• Myths, legends and nursery rhymes of our own are used to show how they contain keys to the secrets of our past beliefs, traditions and conditions of life.
>Day Two: Hands-On Appropriate Technology:

Day two has the students divided into two groups: half of the students will choose Zero Waste Micro Enterprise Activities while the other half engage in Zero Waste Agriculture Inventions and Learning.

Zero Waste Micro Enterprise students carry out the following hands-on activities:

  • Pressing oil from canola and sunflowers.
  • Manufacturing compression bricks-harder than baked bricks without firing (saving forests).
  • Utilizing fireless cookers: a cooker that requires no energy source but the heat in the food itself! (If there are a couple really eager students they could manufacture one.)
  • Manufacturing hand made paper using newly-invented hand-driven and bicycle-driven paper mill. 
  • Manufacturing fibre board using paper and discarded clothing.
  • Manufacturing nursery webbing using discarded plastic bags. 
Zero Waste Agriculture students carry out the following hands-on activities:
  • Harvest seeds from discarded market fruit and vegetables; manufacture screens for drying and separating/cleaning; manufacture small seed baggies from larger discarded plastic bags; treat the dry seed against termites with charcoal or wood ash. 
  • Observe the construction and demo use of a zero waste toilet that safely recycles 100% of wastes.
  • Graft a tree: Learning this intriguing skill that has been the domain of only research scientists. Grafting makes a very young tree have the capacity to produce seeds or fruit as young as one year instead of the normal five to ten years.
  • Plant trees and grasses (for one hour) on very special 'phytoremediation sites' where the trees and grasses will reverse unique problems at landfills, lagoons and high-salinity sites.
  • Take a side tour to the nearby intriguing quicksand hills-hills that shake like jelly.
>Day Three Option: Hands-On Appropriate Technology:
  • With the three-day program all the students can do both the Zero Waste Micro Enterprise activities and the Zero Waste Agriculture Inventions and Learning activities. They also have more free time in which students can go back to their favourite activities, go fishing (for those appropriately licensed), or get tutoring on a one-to-one basis from the instructors in any area including potential follow-on projects the school might want to take on.
>Follow on activities for schools who want to make a difference:
  • Participating school classes are encouraged to assist the African projects by taking problems back to their schools to work on. These activities are completely optional and would be carried out AFTER the immersion program. Schools who request to do follow-on activities may do one of the following:
    • Take a simple zero waste technology from the African Village Park to their school to try to improve it. The project has made some ten new inventions including hand-driven paper mills, fibre board presses, handheld seed-separator and cleaning screens, etc. Many of these need improvements that any home-economics, science, industrial arts or welding class could assist with.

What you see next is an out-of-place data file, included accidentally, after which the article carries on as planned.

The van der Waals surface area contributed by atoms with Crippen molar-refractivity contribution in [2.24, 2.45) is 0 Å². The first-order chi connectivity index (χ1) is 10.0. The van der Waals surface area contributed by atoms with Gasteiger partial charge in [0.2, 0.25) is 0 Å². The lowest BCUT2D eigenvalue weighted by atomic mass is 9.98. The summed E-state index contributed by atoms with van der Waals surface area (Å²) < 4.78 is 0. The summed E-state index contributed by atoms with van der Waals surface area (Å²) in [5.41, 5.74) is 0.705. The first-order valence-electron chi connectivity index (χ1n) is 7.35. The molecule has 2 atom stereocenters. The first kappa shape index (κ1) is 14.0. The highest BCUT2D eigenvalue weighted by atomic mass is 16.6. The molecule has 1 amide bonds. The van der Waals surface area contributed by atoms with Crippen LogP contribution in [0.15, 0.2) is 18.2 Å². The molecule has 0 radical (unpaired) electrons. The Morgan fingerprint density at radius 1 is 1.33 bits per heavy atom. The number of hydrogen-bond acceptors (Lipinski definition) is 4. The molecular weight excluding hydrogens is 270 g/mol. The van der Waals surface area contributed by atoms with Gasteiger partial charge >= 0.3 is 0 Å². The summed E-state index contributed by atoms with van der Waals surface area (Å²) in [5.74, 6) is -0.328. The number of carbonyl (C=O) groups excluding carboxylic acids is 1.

• Carry out simple tropical agriculture experiments relating to problems HELP and its partners are experiencing in Kenya such as: germination testing, nursing seedlings in micro amounts of soil to create less expensive trees and transport of same, etc. 
    • Assist in the sale of zero waste products produced by women-led home associations from slums in Kenya. Items including: handmade paper, fibre board (can be used as bulletin boards), letters, numbers and symbols carved from stone for school use etc.   These represent real problems that are affecting the projects and need real solutions. It is not just a repeat exercise where the results are known, but an opportunity to do new research and valuable problem-solving for the project.  
Please contact HELP for current pricing.
Fund-raising Assistance:
Schools can apply for funding from the following organizations:
  • S.O.E.E.A. (Saskatchewan Outdoor and Environmental Education Association)
  • Official Language Council (For French Immersion schools- program is offered in both official languages.)

HELP's sponsor, the Art Africa corporation, will donate $100 worth of African Art for each eco-camp day or stand-alone in-service day booked. The art can be used by the school for fundraising, for awards, or for adornment of your school.
Art Africa also provides art as tokens of appreciation to teachers and parent chaperones to recognize the value of volunteerism for the ecology camps.  These are given at the end of the live-in ecology camp programs.

Below is a list of frequently asked questions regarding HELP's school program. If you have a question or concern that is not addressed then feel free to contact us.
1. What is the African Village Immersion Program?